So, what KPIs could you be tracking to better understand your profitability:

  • Profit – cold hard profit in £. 
  • Bought in Margin (BIM) – the % profit you would have achieved if the product was sold at full price. 
  • Net Achieved Margin (NAM) – the % profit margin you actually achieved when you sold the item. It’s important to track these two separately so you can further evaluate full price sales Vs discount-driven sales to understand what is driving your top line. 
  • Unprofitable order mix – you’ll always have some unprofitable orders in there, but understanding these will help you understand why and help you manage them. A simple percentage KPI here does the job.

The influencer KPIs

Not all KPIs are created equal. So far we’ve looked at the business level KPIs and the real nuts and bolts, but now it’s time to go a little bit deeper and look at what we call the influencer KPIs – those that shape and come together to change the overall picture.

  • PLP view rate – Product list pages (PLPs) are also known as category pages or department pages. These are the pages on your site where you display your products and are an early driver of the purchase funnel. Tracking the percentage of your visits that contain a visit to a PLP will give you an indication of how many people are at the earliest part of their shopping journey. Seeing this number dip, typically indicates lower sales coming through downstream.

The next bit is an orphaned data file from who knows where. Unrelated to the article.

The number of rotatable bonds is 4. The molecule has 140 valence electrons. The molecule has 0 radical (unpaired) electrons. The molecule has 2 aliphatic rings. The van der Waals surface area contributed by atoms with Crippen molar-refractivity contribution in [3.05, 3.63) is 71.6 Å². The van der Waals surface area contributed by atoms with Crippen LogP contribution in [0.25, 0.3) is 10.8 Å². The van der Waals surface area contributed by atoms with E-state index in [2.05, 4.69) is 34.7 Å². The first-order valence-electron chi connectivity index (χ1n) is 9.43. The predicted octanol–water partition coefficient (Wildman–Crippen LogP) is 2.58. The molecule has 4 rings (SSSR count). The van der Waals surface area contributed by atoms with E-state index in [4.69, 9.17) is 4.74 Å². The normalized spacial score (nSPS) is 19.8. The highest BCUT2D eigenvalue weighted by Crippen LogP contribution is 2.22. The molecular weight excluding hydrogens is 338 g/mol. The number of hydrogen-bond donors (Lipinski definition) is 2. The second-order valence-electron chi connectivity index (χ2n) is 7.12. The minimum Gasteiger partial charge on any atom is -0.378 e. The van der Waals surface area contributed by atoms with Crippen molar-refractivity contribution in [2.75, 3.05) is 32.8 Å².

• PLP click-through rate – Tracking the click-through rate from a PLP to a Product Detail Page (PDP) is another great influencer KPI. This gives you a good indication of the number of people browsing in an early part of the purchase funnel that are starting to progress. Increasing this metric by working on relevancy, urgency or social proofing (for example) will typically drive further downstream purchasing behaviour. A dip in this number is a clear warning sign that something has changed in the customer’s mind or on your PLPs themselves. 
  • PDP view rate – Similar to the PLP view rate, this gives you an indication of the number of visits that result in a view of a product page. This is a very different metric to PLP Click Through Rate, as this metric looks at all views of product pages regardless of how the customer got there. A declining PLP view rate should give cause for concern.